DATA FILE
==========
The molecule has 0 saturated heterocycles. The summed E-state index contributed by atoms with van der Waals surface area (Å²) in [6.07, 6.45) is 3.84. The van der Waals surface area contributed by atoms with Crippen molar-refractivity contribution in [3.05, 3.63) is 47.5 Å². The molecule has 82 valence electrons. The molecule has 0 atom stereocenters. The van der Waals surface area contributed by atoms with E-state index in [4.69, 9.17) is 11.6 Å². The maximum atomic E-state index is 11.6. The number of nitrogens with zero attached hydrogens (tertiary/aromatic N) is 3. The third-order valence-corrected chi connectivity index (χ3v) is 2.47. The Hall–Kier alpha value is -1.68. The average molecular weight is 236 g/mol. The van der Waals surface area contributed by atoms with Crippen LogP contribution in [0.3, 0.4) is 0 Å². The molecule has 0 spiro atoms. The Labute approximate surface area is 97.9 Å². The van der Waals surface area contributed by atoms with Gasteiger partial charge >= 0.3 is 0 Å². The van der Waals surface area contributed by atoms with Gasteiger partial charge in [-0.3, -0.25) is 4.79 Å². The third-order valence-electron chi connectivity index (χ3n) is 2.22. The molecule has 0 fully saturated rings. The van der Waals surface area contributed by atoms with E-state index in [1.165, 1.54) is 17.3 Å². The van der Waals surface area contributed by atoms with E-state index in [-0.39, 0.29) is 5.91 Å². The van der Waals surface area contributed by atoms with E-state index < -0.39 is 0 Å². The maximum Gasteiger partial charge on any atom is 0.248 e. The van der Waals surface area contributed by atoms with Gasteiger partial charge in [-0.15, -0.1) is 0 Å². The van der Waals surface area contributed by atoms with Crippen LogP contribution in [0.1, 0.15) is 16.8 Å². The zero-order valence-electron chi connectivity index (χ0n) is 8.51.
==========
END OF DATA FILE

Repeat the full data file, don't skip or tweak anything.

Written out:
The molecule has 0 saturated heterocycles. The summed E-state index contributed by atoms with van der Waals surface area (Å²) in [6.07, 6.45) is 3.84. The van der Waals surface area contributed by atoms with Crippen molar-refractivity contribution in [3.05, 3.63) is 47.5 Å². The molecule has 82 valence electrons. The molecule has 0 atom stereocenters. The van der Waals surface area contributed by atoms with E-state index in [4.69, 9.17) is 11.6 Å². The maximum atomic E-state index is 11.6. The number of nitrogens with zero attached hydrogens (tertiary/aromatic N) is 3. The third-order valence-corrected chi connectivity index (χ3v) is 2.47. The Hall–Kier alpha value is -1.68. The average molecular weight is 236 g/mol. The van der Waals surface area contributed by atoms with Crippen LogP contribution in [0.3, 0.4) is 0 Å². The molecule has 0 spiro atoms. The Labute approximate surface area is 97.9 Å². The van der Waals surface area contributed by atoms with Gasteiger partial charge >= 0.3 is 0 Å². The van der Waals surface area contributed by atoms with Gasteiger partial charge in [-0.3, -0.25) is 4.79 Å². The third-order valence-electron chi connectivity index (χ3n) is 2.22. The molecule has 0 fully saturated rings. The van der Waals surface area contributed by atoms with E-state index in [1.165, 1.54) is 17.3 Å². The van der Waals surface area contributed by atoms with E-state index in [-0.39, 0.29) is 5.91 Å². The van der Waals surface area contributed by atoms with E-state index < -0.39 is 0 Å². The maximum Gasteiger partial charge on any atom is 0.248 e. The van der Waals surface area contributed by atoms with Gasteiger partial charge in [-0.15, -0.1) is 0 Å². The van der Waals surface area contributed by atoms with Crippen LogP contribution in [0.1, 0.15) is 16.8 Å². The zero-order valence-electron chi connectivity index (χ0n) is 8.51.